Although elevation of troponin seems to be very specific for cardiac ischemia, there is still a huge laundry list of non-cardiac causes of elevated troponin. Few very important ones and clinically relevant ones are



  • Sepsis 
  • Acute neurological events, including subarachnoid hemorrhage 
  • Pulmonary embolism 
  • Severe pulmonary hypertension 
  • Aortic dissection 
  • Hemochromatosis 
  • Scleroderma 
  • Snake venom 
  • More than 25% of body surface area burns
Interestingly, in one albeit small study, nearly half of the patients were found to have no clear-cut reason for elevated troponin. It is assumed that some sort of myocardium damage occurs due to increase demand.

#cardiology

Reference:

Bakshi TK, Choo MK, Edwards CC, et al. Causes of elevated troponin I with a normal coronary angiogram. Intern Med J 2002; 32:520.

Monday, November 5, 2018

The most common location of Boerhaave syndrome

Q: What is the most common location of esophageal perforation in Boerhaave syndrome? 


 Answer: The left posterolateral aspect of the distal esophagus

Although Boerhaave syndrome can occur in any patient but it should led physician to think of previously underlying undiagnosed conditions like eosinophilic esophagitis, Barrett's esophagus, infectious ulcers or non-infectious ulcers from pills/other objects.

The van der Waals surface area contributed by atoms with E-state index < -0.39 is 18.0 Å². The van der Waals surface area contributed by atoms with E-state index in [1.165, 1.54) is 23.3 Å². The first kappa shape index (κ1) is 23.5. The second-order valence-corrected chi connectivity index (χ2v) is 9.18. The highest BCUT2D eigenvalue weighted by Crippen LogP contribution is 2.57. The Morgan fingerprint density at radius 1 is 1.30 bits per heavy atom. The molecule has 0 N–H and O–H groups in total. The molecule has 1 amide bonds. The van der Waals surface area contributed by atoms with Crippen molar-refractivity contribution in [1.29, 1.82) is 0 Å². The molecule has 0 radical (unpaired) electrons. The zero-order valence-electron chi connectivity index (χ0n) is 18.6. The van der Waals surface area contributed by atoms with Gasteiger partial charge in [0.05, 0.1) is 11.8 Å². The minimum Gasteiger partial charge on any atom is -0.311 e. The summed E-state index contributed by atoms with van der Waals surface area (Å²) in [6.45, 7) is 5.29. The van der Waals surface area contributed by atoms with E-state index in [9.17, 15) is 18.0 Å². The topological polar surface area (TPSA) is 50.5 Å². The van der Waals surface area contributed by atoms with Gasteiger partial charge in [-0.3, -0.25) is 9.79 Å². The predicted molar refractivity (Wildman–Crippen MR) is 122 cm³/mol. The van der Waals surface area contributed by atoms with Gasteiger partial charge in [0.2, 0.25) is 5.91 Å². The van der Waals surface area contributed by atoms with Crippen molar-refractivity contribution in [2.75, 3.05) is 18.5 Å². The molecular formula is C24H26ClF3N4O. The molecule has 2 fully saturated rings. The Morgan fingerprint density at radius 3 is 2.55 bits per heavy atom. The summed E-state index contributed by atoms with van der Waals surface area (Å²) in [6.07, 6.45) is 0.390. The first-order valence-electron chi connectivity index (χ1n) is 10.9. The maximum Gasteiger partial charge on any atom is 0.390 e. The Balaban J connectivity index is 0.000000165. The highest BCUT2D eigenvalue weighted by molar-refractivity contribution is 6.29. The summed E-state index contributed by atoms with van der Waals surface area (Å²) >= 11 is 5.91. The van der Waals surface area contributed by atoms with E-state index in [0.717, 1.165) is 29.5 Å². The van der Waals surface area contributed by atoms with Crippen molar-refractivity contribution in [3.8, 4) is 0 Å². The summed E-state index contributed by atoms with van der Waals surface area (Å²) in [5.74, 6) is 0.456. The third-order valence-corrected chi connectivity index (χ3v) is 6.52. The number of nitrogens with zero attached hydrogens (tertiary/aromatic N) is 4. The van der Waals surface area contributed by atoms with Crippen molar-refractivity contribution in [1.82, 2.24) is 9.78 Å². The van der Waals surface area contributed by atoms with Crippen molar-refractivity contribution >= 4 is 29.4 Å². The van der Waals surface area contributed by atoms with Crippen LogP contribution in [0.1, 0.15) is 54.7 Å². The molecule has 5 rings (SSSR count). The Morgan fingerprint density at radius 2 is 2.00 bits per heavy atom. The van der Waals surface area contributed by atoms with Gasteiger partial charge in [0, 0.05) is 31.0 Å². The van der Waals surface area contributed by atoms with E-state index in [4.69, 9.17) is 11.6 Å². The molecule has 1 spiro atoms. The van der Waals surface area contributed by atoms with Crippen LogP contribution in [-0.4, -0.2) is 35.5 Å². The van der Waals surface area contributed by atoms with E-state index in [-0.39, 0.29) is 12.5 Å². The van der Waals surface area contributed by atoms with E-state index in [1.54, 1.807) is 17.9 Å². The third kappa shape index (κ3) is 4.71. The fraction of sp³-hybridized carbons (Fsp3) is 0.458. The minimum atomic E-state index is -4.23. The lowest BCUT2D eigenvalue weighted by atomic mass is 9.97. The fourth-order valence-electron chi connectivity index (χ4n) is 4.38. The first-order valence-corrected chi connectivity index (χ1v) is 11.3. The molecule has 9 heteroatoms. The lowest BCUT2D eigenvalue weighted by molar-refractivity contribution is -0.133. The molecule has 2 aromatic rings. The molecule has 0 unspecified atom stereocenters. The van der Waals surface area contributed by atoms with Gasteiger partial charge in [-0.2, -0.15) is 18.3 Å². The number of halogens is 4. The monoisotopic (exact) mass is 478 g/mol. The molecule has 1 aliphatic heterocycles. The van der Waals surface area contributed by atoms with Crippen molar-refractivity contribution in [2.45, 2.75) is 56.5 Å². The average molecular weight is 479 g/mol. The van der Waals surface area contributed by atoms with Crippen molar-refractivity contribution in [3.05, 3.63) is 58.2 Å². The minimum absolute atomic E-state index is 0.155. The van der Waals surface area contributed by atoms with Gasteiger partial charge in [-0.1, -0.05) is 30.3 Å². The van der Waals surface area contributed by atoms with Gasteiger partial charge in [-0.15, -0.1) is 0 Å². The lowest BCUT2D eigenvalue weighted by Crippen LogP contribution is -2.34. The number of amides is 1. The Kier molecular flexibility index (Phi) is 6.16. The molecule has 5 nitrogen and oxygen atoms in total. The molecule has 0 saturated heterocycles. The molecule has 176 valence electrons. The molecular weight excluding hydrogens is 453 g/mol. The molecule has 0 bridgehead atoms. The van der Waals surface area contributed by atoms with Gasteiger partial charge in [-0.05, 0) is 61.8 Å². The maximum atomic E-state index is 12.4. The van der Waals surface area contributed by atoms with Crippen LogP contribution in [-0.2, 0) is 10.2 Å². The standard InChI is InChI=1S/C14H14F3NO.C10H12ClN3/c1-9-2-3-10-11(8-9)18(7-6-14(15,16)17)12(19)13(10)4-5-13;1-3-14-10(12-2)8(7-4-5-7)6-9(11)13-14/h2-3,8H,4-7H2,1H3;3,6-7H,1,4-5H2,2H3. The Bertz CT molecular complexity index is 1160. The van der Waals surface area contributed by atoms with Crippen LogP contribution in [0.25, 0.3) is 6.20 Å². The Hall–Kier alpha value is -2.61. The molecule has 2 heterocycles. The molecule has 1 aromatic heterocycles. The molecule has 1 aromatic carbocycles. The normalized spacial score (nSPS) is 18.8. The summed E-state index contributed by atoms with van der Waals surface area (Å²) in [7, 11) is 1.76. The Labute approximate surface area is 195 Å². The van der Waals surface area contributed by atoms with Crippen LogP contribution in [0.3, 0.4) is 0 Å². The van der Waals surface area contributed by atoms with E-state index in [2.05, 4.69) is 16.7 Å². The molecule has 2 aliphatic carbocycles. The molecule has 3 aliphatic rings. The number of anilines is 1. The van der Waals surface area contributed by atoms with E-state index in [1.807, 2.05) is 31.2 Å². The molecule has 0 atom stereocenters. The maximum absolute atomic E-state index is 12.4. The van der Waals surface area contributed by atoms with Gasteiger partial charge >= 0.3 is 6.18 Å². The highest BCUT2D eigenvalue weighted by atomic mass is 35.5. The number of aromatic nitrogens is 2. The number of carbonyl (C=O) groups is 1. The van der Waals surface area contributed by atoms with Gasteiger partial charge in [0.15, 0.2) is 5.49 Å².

Without any underlying pathology, other possible causes of esophageal perforation in Boerhaave syndrome are usually due to "sudden increase in intraesophageal pressure combined with negative intrathoracic pressure" and include severe straining (defecation in constipation, weightlifting), vomiting, childbirth, seizure, forceful coughing or laughing, and others. Perforation is mostly a longitudinal esophageal tear at the left posterolateral aspect of the distal esophagus.


#surgicalcriticalcare

#gastroenterology



References:


1. Pate JW, Walker WA, Cole FH Jr, et al. Spontaneous rupture of the esophagus: a 30-year experience. 

2. Ann Thorac Surg 1989; 47:689. Herbella FA, Matone J, Del Grande JC. Eponyms in esophageal surgery, part 2. Dis Esophagus 2005; 18:4.

Sunday, November 4, 2018

Water loss via stool

Q: Water loss via stool in ICU should be documented as? (select one)

A) Insensible loss
B) Sensible loss 


Answer: A

There are four venues for insensible loss of water from human body, as they can't be objectively measured.

  • Urine 
  •  Skin 
  •  Respiratory tract 
  •  Stool
Amount dedicated to insensible loss via stool in a patient without diarrhea is about 200 mL per day.

#fluidbalance


Reference: 


Walter F. Boron (2005). Medical Physiology: A Cellular And Molecular Approach. Elsevier/Saunders. Page 829 (ISBN 1-4160-2328-3).

Saturday, November 3, 2018

SVC syndrome - immediate relief

Q: The best initial corrective course of action for patients presenting with life-threatening superior vena caval (SVC) syndrome is (select one) 

 A) endovenous recanalization of SVC 
 B) Immediate Radiation therapy (RT)


 Answer: A

Symptomatic life-threatening SVC syndrome is a true medical emergency as the risk of sudden airway compromise or cerebral edema, resulting in death is very high.